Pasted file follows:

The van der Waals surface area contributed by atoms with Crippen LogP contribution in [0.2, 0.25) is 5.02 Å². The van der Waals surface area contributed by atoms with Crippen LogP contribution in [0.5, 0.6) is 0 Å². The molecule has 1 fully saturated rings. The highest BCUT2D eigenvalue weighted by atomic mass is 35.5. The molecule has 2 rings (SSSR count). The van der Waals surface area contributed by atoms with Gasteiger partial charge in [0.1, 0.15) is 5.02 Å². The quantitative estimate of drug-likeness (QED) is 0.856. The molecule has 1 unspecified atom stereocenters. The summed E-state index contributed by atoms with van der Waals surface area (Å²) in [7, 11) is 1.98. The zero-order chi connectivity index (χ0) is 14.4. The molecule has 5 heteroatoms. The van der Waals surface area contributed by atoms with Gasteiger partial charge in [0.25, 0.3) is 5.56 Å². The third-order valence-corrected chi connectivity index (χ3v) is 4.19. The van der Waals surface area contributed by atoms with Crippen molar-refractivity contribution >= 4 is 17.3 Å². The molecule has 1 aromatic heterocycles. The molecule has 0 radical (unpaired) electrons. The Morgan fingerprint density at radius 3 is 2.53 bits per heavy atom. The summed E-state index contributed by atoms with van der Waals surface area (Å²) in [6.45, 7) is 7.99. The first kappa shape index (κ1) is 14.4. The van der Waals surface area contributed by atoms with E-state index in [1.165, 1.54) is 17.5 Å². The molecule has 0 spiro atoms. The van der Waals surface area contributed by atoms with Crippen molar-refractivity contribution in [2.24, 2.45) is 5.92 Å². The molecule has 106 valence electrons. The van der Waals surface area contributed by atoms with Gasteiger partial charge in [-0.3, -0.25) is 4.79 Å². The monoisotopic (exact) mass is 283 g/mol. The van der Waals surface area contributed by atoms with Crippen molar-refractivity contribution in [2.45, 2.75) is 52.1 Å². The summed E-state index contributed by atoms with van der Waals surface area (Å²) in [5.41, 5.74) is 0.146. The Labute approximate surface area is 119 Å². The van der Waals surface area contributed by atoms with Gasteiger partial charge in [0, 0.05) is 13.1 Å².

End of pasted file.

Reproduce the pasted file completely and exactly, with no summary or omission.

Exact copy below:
The van der Waals surface area contributed by atoms with Crippen LogP contribution in [0.2, 0.25) is 5.02 Å². The van der Waals surface area contributed by atoms with Crippen LogP contribution in [0.5, 0.6) is 0 Å². The molecule has 1 fully saturated rings. The highest BCUT2D eigenvalue weighted by atomic mass is 35.5. The molecule has 2 rings (SSSR count). The van der Waals surface area contributed by atoms with Gasteiger partial charge in [0.1, 0.15) is 5.02 Å². The quantitative estimate of drug-likeness (QED) is 0.856. The molecule has 1 unspecified atom stereocenters. The summed E-state index contributed by atoms with van der Waals surface area (Å²) in [7, 11) is 1.98. The zero-order chi connectivity index (χ0) is 14.4. The molecule has 5 heteroatoms. The van der Waals surface area contributed by atoms with Gasteiger partial charge in [0.25, 0.3) is 5.56 Å². The third-order valence-corrected chi connectivity index (χ3v) is 4.19. The van der Waals surface area contributed by atoms with Crippen molar-refractivity contribution >= 4 is 17.3 Å². The molecule has 1 aromatic heterocycles. The molecule has 0 radical (unpaired) electrons. The Morgan fingerprint density at radius 3 is 2.53 bits per heavy atom. The summed E-state index contributed by atoms with van der Waals surface area (Å²) in [6.45, 7) is 7.99. The first kappa shape index (κ1) is 14.4. The van der Waals surface area contributed by atoms with E-state index in [1.165, 1.54) is 17.5 Å². The molecule has 0 spiro atoms. The van der Waals surface area contributed by atoms with Crippen molar-refractivity contribution in [2.24, 2.45) is 5.92 Å². The molecule has 106 valence electrons. The van der Waals surface area contributed by atoms with Gasteiger partial charge in [-0.3, -0.25) is 4.79 Å². The monoisotopic (exact) mass is 283 g/mol. The van der Waals surface area contributed by atoms with Crippen molar-refractivity contribution in [2.45, 2.75) is 52.1 Å². The summed E-state index contributed by atoms with van der Waals surface area (Å²) in [5.41, 5.74) is 0.146. The Labute approximate surface area is 119 Å². The van der Waals surface area contributed by atoms with Gasteiger partial charge in [0, 0.05) is 13.1 Å².